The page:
Text size

CAIRO - Some five years after the Israel Defense Forces's withdrawal from Lebanon, Syria is following suit. A handful of Syrian soldiers will remain today in Lebanon to participate in a modest ceremony to mark the occasion; but immediately thereafter United Nations envoys will be able to report that, in the field at least, Syria has fulfilled its obligations vis-a-vis the section of Security Council Resolution 1559 that demands it withdraw its forces from Lebanon.

The other part of the resolution, which demands the disarming of Hezbollah and "the remaining militias" still awaits its turn.

The farewell tour by the head of Syrian intelligence in Lebanon, General Rustum Ghazaleh, and the resignation of the head of the Lebanese intelligence service, Jamil al-Sayyid, are perhaps the most important achievements secured by the Lebanese - the management of internal security by means of Lebanon's army alone.

The Lebanese have no doubts now about this being the end of the Syrian military presence in their country. The reentry of Syrian forces will now be considered an invasion by a foreign state, just like the Iraqi invasion of Kuwait in 1990.

Does this mean the end of Syrian influence in Lebanon?

"The natural tendency is to say that Syria will continue to direct Lebanese politics from Damascus," says an Egyptian government official. "But if one analyzes the reasons for the Syrian withdrawal, one cannot help but say that this is also a withdrawal on the political plane."

According to the Egyptian official's analysis, Syria is not withdrawing due to U.S. or European pressure, and not because of Resolution 1559, which was passed last August and failed to make an impression on Damascus at the time. "Syria is withdrawing because of Lebanese pressure, and one shouldn't forget Egypt and Saudi Arabia's contribution to hastening the pullout," he says.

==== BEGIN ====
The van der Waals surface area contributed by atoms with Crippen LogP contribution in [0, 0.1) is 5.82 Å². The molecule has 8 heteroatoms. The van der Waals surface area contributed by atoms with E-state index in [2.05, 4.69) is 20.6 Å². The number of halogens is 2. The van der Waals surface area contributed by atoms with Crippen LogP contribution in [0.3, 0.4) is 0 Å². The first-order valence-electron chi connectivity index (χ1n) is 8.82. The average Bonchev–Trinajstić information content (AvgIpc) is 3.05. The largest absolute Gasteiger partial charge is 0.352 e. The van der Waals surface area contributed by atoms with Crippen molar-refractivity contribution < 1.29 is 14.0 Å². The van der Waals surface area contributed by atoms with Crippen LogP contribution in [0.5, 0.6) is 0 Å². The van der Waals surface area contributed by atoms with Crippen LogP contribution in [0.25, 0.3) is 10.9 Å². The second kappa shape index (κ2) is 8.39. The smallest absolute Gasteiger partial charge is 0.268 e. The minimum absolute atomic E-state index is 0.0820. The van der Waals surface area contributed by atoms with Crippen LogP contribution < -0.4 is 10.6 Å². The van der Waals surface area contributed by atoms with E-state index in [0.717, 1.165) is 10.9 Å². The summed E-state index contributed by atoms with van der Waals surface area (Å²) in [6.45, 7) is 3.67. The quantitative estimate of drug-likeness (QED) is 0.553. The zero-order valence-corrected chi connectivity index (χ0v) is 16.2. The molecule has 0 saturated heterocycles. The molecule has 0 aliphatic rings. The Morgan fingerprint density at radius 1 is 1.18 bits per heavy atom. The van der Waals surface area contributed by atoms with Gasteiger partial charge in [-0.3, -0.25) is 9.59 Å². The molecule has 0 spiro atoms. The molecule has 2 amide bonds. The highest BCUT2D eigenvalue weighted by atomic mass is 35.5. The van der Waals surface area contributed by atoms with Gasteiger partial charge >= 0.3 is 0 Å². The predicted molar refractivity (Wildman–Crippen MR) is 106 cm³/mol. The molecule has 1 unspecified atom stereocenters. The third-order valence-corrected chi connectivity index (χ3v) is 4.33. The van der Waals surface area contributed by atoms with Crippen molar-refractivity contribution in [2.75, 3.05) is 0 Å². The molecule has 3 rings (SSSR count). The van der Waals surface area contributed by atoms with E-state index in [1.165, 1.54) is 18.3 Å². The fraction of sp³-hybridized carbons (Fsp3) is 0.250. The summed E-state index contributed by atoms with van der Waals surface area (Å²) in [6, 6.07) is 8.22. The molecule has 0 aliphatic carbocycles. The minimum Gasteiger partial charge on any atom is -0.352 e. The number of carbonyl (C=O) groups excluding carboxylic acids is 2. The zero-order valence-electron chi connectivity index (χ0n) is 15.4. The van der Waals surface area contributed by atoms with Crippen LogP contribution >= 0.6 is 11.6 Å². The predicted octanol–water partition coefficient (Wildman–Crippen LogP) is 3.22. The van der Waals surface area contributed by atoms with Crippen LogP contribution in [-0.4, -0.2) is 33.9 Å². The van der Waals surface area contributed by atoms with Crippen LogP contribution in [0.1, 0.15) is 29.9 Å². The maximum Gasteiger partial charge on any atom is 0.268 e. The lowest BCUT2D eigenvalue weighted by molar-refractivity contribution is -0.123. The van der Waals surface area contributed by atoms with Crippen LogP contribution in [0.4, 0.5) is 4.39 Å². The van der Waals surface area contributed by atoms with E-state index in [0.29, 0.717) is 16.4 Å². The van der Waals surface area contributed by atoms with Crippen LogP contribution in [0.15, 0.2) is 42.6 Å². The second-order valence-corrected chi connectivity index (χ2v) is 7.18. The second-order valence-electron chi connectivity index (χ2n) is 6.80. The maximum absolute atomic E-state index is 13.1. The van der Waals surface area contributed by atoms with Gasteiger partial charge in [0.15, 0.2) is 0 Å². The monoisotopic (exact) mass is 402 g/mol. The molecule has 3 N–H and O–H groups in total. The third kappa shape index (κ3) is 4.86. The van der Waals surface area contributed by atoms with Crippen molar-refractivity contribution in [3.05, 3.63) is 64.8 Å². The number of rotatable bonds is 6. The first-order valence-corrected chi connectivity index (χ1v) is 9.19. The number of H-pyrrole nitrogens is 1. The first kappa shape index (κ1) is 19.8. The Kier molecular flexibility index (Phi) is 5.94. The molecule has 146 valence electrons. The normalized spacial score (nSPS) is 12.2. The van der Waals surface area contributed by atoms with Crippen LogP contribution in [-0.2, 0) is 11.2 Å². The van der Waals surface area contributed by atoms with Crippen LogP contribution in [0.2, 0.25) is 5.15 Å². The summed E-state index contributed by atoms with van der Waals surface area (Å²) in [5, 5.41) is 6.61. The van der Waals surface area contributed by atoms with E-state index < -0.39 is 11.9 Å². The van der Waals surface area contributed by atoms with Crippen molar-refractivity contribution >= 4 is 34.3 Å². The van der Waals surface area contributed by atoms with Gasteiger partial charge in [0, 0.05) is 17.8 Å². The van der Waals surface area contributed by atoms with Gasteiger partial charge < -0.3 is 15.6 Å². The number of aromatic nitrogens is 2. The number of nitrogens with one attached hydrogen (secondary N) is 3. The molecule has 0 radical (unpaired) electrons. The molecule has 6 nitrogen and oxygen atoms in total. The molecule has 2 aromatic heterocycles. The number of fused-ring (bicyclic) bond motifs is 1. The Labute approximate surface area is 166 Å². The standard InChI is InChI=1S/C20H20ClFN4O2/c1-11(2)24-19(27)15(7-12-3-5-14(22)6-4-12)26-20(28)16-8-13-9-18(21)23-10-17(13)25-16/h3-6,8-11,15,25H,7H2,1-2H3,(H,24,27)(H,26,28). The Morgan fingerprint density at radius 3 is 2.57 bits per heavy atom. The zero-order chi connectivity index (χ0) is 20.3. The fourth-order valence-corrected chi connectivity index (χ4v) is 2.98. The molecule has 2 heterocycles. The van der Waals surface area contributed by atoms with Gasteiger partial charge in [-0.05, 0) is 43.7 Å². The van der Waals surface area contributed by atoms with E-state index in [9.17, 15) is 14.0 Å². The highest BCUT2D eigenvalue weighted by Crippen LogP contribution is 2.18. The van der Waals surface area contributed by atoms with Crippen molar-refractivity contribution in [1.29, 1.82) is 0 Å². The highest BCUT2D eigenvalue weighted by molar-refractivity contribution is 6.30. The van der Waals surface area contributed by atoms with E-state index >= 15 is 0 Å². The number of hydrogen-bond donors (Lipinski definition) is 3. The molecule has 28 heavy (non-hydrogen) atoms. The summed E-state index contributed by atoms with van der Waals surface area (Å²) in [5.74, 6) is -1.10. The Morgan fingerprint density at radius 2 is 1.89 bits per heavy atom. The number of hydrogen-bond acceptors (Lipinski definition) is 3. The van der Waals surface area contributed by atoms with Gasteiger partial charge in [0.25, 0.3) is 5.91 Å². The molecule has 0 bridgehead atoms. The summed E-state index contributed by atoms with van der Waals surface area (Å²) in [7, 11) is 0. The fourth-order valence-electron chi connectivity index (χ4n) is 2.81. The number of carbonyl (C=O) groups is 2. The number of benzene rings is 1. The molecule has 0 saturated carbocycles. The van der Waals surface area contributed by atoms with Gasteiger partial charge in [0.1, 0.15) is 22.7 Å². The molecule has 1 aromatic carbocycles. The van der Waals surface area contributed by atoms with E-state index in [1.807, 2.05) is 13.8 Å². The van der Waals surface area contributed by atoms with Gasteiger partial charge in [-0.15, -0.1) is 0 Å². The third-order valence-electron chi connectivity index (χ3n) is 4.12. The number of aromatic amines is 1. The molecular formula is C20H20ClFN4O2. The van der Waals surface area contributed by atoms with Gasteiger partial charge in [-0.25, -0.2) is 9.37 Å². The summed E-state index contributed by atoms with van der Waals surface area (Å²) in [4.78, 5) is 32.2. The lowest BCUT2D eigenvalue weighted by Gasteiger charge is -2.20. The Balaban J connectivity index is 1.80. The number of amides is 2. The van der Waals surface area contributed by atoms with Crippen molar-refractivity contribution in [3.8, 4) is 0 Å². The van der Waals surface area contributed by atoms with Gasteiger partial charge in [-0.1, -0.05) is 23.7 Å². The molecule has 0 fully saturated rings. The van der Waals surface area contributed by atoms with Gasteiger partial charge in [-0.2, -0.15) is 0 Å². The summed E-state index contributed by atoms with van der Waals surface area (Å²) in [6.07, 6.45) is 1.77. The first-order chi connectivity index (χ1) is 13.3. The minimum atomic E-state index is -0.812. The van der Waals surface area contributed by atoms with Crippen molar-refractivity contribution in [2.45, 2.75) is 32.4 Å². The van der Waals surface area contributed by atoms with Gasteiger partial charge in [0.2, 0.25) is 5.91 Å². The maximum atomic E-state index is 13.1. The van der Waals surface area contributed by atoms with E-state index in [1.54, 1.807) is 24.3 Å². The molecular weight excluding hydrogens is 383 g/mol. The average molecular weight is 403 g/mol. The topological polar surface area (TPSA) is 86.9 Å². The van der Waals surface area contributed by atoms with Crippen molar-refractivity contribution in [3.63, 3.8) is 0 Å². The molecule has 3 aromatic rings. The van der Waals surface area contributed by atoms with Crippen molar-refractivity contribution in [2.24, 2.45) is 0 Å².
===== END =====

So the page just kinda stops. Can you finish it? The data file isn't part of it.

This "contribution" came for the most part in the wake of the assassination of former Lebanese prime minister Rafik Hariri in February. But the most significant catalyst for the Syrian withdrawal is in fact Lebanese public opinion.

Five years ago exactly, the Lebanese daily Al-Nahar published an open letter to Bashar Assad, prior to his becoming Syrian president. In the letter, the Al-Nahar editor in chief, Jubran Tueni, demanded that Syria uphold its obligation under the 1989 Taif Agreement to withdraw its forces "to positions in the Bekaa" within two years of the signing of the accord. Ever since publication of the letter, Lebanese opposition newspapers have consistently demanded the withdrawal of Syrian forces, and increasingly so in the wake of the IDF's pullout in May 2000.

Demonstrations by Christians, Druze, students and political movements against the Syrian presence led to four previous pullouts, with the number of Syrian troops in Lebanon dropping from 30,000 to some 14,000 on the eve of the current withdrawal.

The significant turnaround came with the assassination of Hariri and the direct accusations leveled at Syria and the heads of the Lebanese security mechanisms whose appointments were ratified by Damascus. Mass demonstrations, the collapse of the pro-Syrian government in Lebanon, and the possibility that Syria would lose its ability to influence not only the results of the parliamentary elections scheduled for the end of May but also Lebanese policy toward Syria led to an acceleration of the withdrawal process.

Nevertheless, Lebanon is still committed to a common policy with Syria when it comes to the regional peace process. Lebanese opposition leaders have also declared that they have no intention of dismantling either the political or the economic cooperation between the countries, and they certainly have no plans to be seen to be in a hurry to sign a peace deal with Israel.